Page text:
The short read

It wasn’t on my bucket list. It wasn’t a lifelong dream. But suddenly, at the end of 2020, I found I had accidentally published a book.

As I connected the dots for this post, I realized how that came to be:

  • I was resisting the resistance. In my case, that is laundry, meal-planning, and general housework.

Parenting is a journey — full of ups and downs.

Photo credit: Hendrik Morkel on Unsplash

The short read

If you have been following my work, you will know that I work by connecting dots. Here are the dots for today’s post:

  • Parenting is like hiking in un(der)-developed terrain. There is no road map. If you are lucky someone who came before may hand you a contour or topographical map. Bring your own compass.

The longer read

Why is the book titled “Contours of Courageous Parenting”?


Did you have one extra-curricular activity that you really enjoyed in high…

Towards better, rather than perfect, decisions.

The short read

Great news: Our new dishwasher was finally delivered after an eight-week wait!

Better news: The plumber was able to make time the same day and installed it!!


We still have a leak.

Reminder — Don’t solve the symptom. Solve the root problem.
Had that happened, we may not have been up to our elbows in hot water, hand washing dishes & pans since December 29.

From Contours of Courageous Parenting — The Root Problem

The irony? Solve the Root problem is a chapter in my upcoming book on decision behaviours. (You can’t make this stuff up!)
Has this ever happened to you? …

What an amazing list of parenting lessons, also learned through example, through your very insightful compassionate photographic lens.

Photo by Caroline Attwood on Unsplash

My son was excited to turn theory into practice. He had been following the Masterclass series on Cooking for a couple of days. Guided by such Masters as Gordon Ramsey and Thomas Keller, he had a simple menu planned and had taken charge of the kitchen.

He prepped his work area.
Got out the chopping board.
Wrapped the apron around his waist. Laid out the various bowls, knives, ingredients. His work area was a carbon copy of the set (minus the fancy backsplash).
He set to work at chopping the onions.

Thud. Thud. Thud. He was slicing through the onions…

“98%? Where’s the other 2%?”

The words stung. On what should have been one of the happiest days of my short life, I felt berated.

Years later I was playing nursemaid to my ailing father. “Why did you say that, Dad?” I asked. “I thought you would have been so proud of me. It had been a very tough year. We had just emigrated to a new country. I had crammed a two-year course into one-year, staying in during recess for extra lessons. That score was magnificent, given the circumstances. If I say so myself!”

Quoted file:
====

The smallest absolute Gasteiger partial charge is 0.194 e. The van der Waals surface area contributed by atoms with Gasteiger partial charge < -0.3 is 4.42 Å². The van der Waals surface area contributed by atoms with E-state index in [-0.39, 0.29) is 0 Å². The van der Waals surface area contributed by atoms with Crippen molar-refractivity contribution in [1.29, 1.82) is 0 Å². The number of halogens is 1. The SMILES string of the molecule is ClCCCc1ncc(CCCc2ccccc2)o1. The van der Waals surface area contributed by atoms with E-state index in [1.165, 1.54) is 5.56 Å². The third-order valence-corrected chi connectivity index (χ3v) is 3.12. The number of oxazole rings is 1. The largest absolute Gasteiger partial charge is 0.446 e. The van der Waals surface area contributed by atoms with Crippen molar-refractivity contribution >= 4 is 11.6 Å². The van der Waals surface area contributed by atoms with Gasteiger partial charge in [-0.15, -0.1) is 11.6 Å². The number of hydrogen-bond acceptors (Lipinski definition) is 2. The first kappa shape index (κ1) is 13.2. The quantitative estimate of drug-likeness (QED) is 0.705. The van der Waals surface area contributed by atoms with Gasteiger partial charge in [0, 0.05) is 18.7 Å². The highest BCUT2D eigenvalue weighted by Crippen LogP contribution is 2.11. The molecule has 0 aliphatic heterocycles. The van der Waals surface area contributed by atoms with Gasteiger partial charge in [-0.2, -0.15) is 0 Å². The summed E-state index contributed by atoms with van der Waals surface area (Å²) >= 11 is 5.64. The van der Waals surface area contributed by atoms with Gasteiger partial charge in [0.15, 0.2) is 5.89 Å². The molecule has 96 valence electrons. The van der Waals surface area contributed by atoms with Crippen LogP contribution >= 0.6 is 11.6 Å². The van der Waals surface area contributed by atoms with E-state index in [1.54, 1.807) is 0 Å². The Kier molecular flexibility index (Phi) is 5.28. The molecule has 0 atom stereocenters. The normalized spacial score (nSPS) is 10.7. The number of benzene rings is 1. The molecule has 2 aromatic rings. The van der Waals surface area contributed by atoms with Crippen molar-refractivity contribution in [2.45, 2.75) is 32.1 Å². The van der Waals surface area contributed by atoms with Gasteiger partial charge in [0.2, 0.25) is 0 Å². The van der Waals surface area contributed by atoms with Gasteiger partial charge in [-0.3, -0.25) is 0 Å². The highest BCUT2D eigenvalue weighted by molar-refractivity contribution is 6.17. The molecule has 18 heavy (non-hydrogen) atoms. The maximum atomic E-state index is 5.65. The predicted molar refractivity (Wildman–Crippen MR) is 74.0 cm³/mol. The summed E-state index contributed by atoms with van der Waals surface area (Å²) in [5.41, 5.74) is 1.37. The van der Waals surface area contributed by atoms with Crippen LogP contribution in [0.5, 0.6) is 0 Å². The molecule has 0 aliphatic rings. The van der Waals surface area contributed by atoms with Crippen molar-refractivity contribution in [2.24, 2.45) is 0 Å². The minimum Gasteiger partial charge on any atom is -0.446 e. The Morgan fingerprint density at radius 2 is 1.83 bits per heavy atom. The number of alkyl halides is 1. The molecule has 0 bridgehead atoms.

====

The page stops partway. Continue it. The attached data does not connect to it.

“I was joking. It’s just…

My Manifesto for a Moral Revolution — Part 2

This is part II of my manifesto written in response to the question posed by Jacqueline Novogratz and her Acumen team in the class Path of Moral Leadership.

What is the “impossible” you dare to imagine as “possible”?
What is the story about the future or an alternate reality your manifesto will tell?
What will help you sustain and thrive throughout this work?
These questions are based on her book ‘ Manifesto for a Moral Revolution ‘.

The manifesto was the last deliverable in 10 weeks of work in the company of so many others. …

My Manifesto for a Moral Revolution — Part 1

What is the “impossible” you dare to imagine as “possible”?
What is the story about the future or an alternate reality your manifesto will tell?
What will help you sustain and thrive throughout this work?
Jacqueline Novogratz asks these questions in the Acumen class Path of Moral Leadership that partners with her book ‘ Manifesto for a Moral Revolution ‘.

It was the last of 13 lessons, the culmination of weeks of working alongside other wonderful souls committed to learning how to move more effectively through our world, leaning into learning new ways of being agents of change.


Can you imagine who Gen Z’s top career influencer is?

It isn’t their peers or their professors.
It turns out to be …. drum roll … their parents!

That is the result of 2 surveys in North America.

Survey Results

One was the Brainstorm strategy survey. Done in 2019, it questioned around 25,000 Canadian post-secondary students. It showed over half the students listed their parents as a primary influence in their decision-making process when talking about careers.

The other was a survey undertaken by Randstadt in conjunction with Future Workforce, which showed the difference in thoughts between Millennials and GenZ when asked the same question. The switch is significant. …

Before you can think outside the box, you need to understand the box.

Think outside the box by Karena de Souza using Canva

To make a long story short

What is with this focus on Critical Thinking?

Have you noticed school report cards now focus on critical thinking? You get extra remarks for “thinking outside the box”.

This may be a very empowering phrase for 20-somethings and 48-somethings. Especially for those who have grown up hemmed in with rules.

But what does it mean to a kid in Kindergarten?

If you want to think “outside the box”, you have to:

First figure out the box

The longer read

In the associated story — Canada Goose ON, Autopilot OFF — we talked about critical thinking as an EQ skill.

In his HBR article ‘A Short Guide to Building…

Karena de Souza

Global citizen|GenZ Parent|Future of Work|RTW Traveler

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